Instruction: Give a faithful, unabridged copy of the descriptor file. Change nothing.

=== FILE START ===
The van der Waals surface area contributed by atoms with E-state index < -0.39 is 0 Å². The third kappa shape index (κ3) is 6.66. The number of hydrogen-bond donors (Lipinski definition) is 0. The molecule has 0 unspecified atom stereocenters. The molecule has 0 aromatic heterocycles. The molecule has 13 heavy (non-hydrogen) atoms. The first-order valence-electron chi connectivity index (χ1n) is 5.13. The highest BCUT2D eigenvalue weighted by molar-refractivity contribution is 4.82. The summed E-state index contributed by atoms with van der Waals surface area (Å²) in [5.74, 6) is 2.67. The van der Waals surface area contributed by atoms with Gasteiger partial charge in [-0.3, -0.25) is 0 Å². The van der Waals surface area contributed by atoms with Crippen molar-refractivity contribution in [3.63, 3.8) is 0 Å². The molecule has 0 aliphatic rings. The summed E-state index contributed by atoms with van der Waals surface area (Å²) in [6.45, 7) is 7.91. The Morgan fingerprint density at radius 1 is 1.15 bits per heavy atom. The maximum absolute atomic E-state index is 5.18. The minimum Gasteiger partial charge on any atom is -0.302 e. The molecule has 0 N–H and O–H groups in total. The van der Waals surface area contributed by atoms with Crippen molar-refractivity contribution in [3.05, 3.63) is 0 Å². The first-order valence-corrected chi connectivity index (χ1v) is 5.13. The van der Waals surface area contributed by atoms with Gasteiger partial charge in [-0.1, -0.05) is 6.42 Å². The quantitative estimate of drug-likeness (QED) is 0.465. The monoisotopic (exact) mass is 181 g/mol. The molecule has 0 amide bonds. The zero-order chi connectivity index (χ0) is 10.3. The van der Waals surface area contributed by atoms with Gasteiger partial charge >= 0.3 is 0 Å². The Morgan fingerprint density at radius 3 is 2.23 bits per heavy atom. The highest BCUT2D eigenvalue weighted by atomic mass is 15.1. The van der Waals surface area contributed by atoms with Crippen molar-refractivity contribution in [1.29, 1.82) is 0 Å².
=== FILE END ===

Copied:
The van der Waals surface area contributed by atoms with E-state index < -0.39 is 0 Å². The third kappa shape index (κ3) is 6.66. The number of hydrogen-bond donors (Lipinski definition) is 0. The molecule has 0 unspecified atom stereocenters. The molecule has 0 aromatic heterocycles. The molecule has 13 heavy (non-hydrogen) atoms. The first-order valence-electron chi connectivity index (χ1n) is 5.13. The highest BCUT2D eigenvalue weighted by molar-refractivity contribution is 4.82. The summed E-state index contributed by atoms with van der Waals surface area (Å²) in [5.74, 6) is 2.67. The van der Waals surface area contributed by atoms with Gasteiger partial charge in [-0.3, -0.25) is 0 Å². The van der Waals surface area contributed by atoms with Crippen molar-refractivity contribution in [3.63, 3.8) is 0 Å². The molecule has 0 aliphatic rings. The summed E-state index contributed by atoms with van der Waals surface area (Å²) in [6.45, 7) is 7.91. The Morgan fingerprint density at radius 1 is 1.15 bits per heavy atom. The maximum absolute atomic E-state index is 5.18. The minimum Gasteiger partial charge on any atom is -0.302 e. The molecule has 0 N–H and O–H groups in total. The van der Waals surface area contributed by atoms with Crippen molar-refractivity contribution in [3.05, 3.63) is 0 Å². The first-order valence-corrected chi connectivity index (χ1v) is 5.13. The van der Waals surface area contributed by atoms with Gasteiger partial charge in [-0.1, -0.05) is 6.42 Å². The quantitative estimate of drug-likeness (QED) is 0.465. The monoisotopic (exact) mass is 181 g/mol. The molecule has 0 amide bonds. The zero-order chi connectivity index (χ0) is 10.3. The van der Waals surface area contributed by atoms with Gasteiger partial charge >= 0.3 is 0 Å². The Morgan fingerprint density at radius 3 is 2.23 bits per heavy atom. The highest BCUT2D eigenvalue weighted by atomic mass is 15.1. The van der Waals surface area contributed by atoms with Crippen molar-refractivity contribution in [1.29, 1.82) is 0 Å².